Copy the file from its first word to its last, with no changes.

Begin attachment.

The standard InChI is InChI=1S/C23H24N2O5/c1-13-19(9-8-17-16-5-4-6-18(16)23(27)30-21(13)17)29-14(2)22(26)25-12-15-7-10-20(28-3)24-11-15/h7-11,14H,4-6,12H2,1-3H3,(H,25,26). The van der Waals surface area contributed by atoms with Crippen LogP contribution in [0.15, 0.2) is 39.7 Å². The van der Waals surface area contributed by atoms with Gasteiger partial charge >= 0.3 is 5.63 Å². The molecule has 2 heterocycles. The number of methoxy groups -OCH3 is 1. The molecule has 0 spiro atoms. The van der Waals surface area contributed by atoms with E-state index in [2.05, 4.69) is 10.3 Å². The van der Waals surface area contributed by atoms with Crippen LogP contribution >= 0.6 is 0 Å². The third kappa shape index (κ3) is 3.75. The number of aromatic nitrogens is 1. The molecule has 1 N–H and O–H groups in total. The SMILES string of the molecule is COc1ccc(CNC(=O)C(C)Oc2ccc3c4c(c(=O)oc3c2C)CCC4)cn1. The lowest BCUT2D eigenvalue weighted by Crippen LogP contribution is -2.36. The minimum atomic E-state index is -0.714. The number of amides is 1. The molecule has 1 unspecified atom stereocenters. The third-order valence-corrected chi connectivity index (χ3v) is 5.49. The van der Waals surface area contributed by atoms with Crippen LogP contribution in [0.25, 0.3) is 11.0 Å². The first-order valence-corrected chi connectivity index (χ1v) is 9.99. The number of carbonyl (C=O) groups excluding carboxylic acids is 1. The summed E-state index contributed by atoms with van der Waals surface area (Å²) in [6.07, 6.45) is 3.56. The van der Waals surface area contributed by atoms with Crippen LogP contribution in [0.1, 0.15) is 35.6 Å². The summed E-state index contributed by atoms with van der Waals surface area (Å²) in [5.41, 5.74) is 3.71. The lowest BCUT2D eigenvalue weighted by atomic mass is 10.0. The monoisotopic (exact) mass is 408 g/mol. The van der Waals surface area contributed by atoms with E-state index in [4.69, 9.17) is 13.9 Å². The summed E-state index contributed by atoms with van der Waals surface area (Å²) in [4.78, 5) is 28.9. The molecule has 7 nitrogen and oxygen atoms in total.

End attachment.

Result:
The standard InChI is InChI=1S/C23H24N2O5/c1-13-19(9-8-17-16-5-4-6-18(16)23(27)30-21(13)17)29-14(2)22(26)25-12-15-7-10-20(28-3)24-11-15/h7-11,14H,4-6,12H2,1-3H3,(H,25,26). The van der Waals surface area contributed by atoms with Crippen LogP contribution in [0.15, 0.2) is 39.7 Å². The van der Waals surface area contributed by atoms with Gasteiger partial charge >= 0.3 is 5.63 Å². The molecule has 2 heterocycles. The number of methoxy groups -OCH3 is 1. The molecule has 0 spiro atoms. The van der Waals surface area contributed by atoms with E-state index in [2.05, 4.69) is 10.3 Å². The van der Waals surface area contributed by atoms with Crippen LogP contribution >= 0.6 is 0 Å². The third kappa shape index (κ3) is 3.75. The number of aromatic nitrogens is 1. The molecule has 1 N–H and O–H groups in total. The SMILES string of the molecule is COc1ccc(CNC(=O)C(C)Oc2ccc3c4c(c(=O)oc3c2C)CCC4)cn1. The lowest BCUT2D eigenvalue weighted by Crippen LogP contribution is -2.36. The minimum atomic E-state index is -0.714. The number of amides is 1. The molecule has 1 unspecified atom stereocenters. The third-order valence-corrected chi connectivity index (χ3v) is 5.49. The van der Waals surface area contributed by atoms with Crippen LogP contribution in [0.25, 0.3) is 11.0 Å². The first-order valence-corrected chi connectivity index (χ1v) is 9.99. The number of carbonyl (C=O) groups excluding carboxylic acids is 1. The summed E-state index contributed by atoms with van der Waals surface area (Å²) in [6.07, 6.45) is 3.56. The van der Waals surface area contributed by atoms with Crippen LogP contribution in [0.1, 0.15) is 35.6 Å². The summed E-state index contributed by atoms with van der Waals surface area (Å²) in [5.41, 5.74) is 3.71. The lowest BCUT2D eigenvalue weighted by atomic mass is 10.0. The monoisotopic (exact) mass is 408 g/mol. The van der Waals surface area contributed by atoms with E-state index in [4.69, 9.17) is 13.9 Å². The summed E-state index contributed by atoms with van der Waals surface area (Å²) in [4.78, 5) is 28.9. The molecule has 7 nitrogen and oxygen atoms in total.